By Mark Shepard
This is an excerpt from the book Water for Any Farm by Mark Shepard and published by Acres U.S.A. Reprinted with permission from the publisher.
The obvious result of keyline design on any property is water capture via excavated channels. Not so obvious is increased water infiltration through strategic use of a subsoiler and through the increase of soil organic matter. This increase in soil organic matter would come not from additions of compost but from the extensive sowing of perennial plants, especially grasses. Although water for growth of crops was my primary goal, I learned over time that water is also the “key” to building soil. I learned through experience what Yeomans had claimed in Water for Every Farm. Early in the book, page two in fact, he stated:
The cultivation, irrigation and stock management techniques, of Keyline are used to greatly speed up the natural process of living soil formation. Conversion of subsoil into topsoil may, under natural conditions, occur at 10 to 15 tonnes per hectare each year. On Keyline farms this figure has been increased to 10 to 15 hundred tonnes per hectare per year during the conversion process, which usually takes two or three years. The numbers may be startling but this result is achieved by deepening the topsoil by 10 to 15cm (i.e. 4 to 6 inches). Deepening the living top soil to 30 to 45 cm (twelve to 18 inches) is a practical short term goal.
Most of us have been told that it takes geological eons for topsoil to form. Since plant and animal life can only produce minute amounts of topsoil per year, the addition of composts is considered the only way to really increase a land’s topsoil over time. What I have experienced in the past twenty years, however, was not the addition of topsoil from the top, but the conversion of subsoil into topsoil. We converted farmed-out, red clay subsoil into dark, almost black topsoil. These same principles hold true for converting sandy or gravelly subsoil into topsoil.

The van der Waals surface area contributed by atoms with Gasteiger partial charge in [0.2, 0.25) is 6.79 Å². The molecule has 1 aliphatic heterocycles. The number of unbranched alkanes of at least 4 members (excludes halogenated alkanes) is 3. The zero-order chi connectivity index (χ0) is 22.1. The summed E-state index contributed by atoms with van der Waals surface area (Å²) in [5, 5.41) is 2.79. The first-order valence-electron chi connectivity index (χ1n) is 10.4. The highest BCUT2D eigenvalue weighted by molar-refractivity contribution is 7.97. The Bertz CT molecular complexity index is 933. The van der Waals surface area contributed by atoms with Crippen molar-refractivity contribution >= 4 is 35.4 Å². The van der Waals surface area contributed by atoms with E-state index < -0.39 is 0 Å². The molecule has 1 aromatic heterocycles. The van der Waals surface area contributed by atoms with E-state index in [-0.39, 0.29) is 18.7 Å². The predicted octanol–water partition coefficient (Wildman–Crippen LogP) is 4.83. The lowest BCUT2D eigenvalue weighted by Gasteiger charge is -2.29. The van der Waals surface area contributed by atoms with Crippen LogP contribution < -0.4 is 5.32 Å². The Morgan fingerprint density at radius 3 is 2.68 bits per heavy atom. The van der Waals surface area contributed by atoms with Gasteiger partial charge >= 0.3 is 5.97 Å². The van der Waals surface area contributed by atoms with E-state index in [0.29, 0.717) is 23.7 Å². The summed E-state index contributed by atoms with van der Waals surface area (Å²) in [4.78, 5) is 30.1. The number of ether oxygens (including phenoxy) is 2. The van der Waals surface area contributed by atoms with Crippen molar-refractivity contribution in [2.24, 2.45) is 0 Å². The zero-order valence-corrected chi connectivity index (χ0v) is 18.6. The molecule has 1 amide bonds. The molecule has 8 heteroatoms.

Converting subsoil into topsoil involves a simple set of practices that interact in an infinitely complex manner. To convert subsoil into topsoil, all that one needs to do is improve the conditions for life in the soil.
Life in the soil is myriad and diverse. Everything from fungi and bacteria to nematodes, thrips, springtails, insect larvae, beetles, mollusks (snails and slugs), sowbugs, earthworms, amphibians, mammals, and an unknown number of additional species contributes to the creation of active, living topsoil. In order for soil life to flourish, these organisms need air, water and food. Simple!
Air in Soil
Air is introduced into the soil in several ways. Naturally air enters into the soil through the pore spaces between granules of soil. Sandy soil has larger pore spaces, so air can enter it more easily. Clay soils have smaller pore spaces between particles, which makes it more difficult for air to enter the soil. Earthworms, dung beetles, moles, birds, ground squirrels, and other burrowing creatures large and small create holes in the soil, which allow air to enter. Plant roots, especially the fibrous roots of perennial plants, allow air into the soil by mechanical tunneling and most obviously when they die and decay.
Water in Soil
Arguably the single most significant soil-building piece of farm equipment in the keyline toolbox is the subsoiler. Subsoiler, ripper, deep-tine ripper, mole plow, and Yeomans plow are all names that I’ve heard farmers call this non-inverting soil-loosening tool. In its simplest form, it’s a steel hook dragged through the ground. It is designed to cut into the soil and slightly lift and shatter the soil on either side of the tool. In it most complex forms, the Yeomans plow includes features such as cutting coulters, vibrating shanks, multiple shanks, specialized toolheads for various lifting and shattering actions, rollers to crumble and slightly flatten the small linear scar left by the tool, seed hoppers, and liquid applicators for fertilizers or biological inoculation.
Whichever subsoiler you use is entirely up to you and depends on your traction equipment, your budget, and the specifics of your farm.
ABOUT THE AUTHOR:
Mark Shepard heads Forest Agriculture Enterprises and runs New Forest Farm, an 106-acre commercial-scale perennial agricultural ecosystem that was converted from a row-crop grain farm. Trained in mechanical engineering and ecology, Mark has combined these two passions to develop equipment and processes for the cultivation, harvesting and processing of forest-derived agricultural products for human foods and biofuel production. Mark is a certified permaculture designer and teaches agroforestry and permaculture around the world. He is a frequent instructor at the Acres U.S.A. Eco-Ag Conference & Trade Show. (LINK to ecoag.acresusa.com)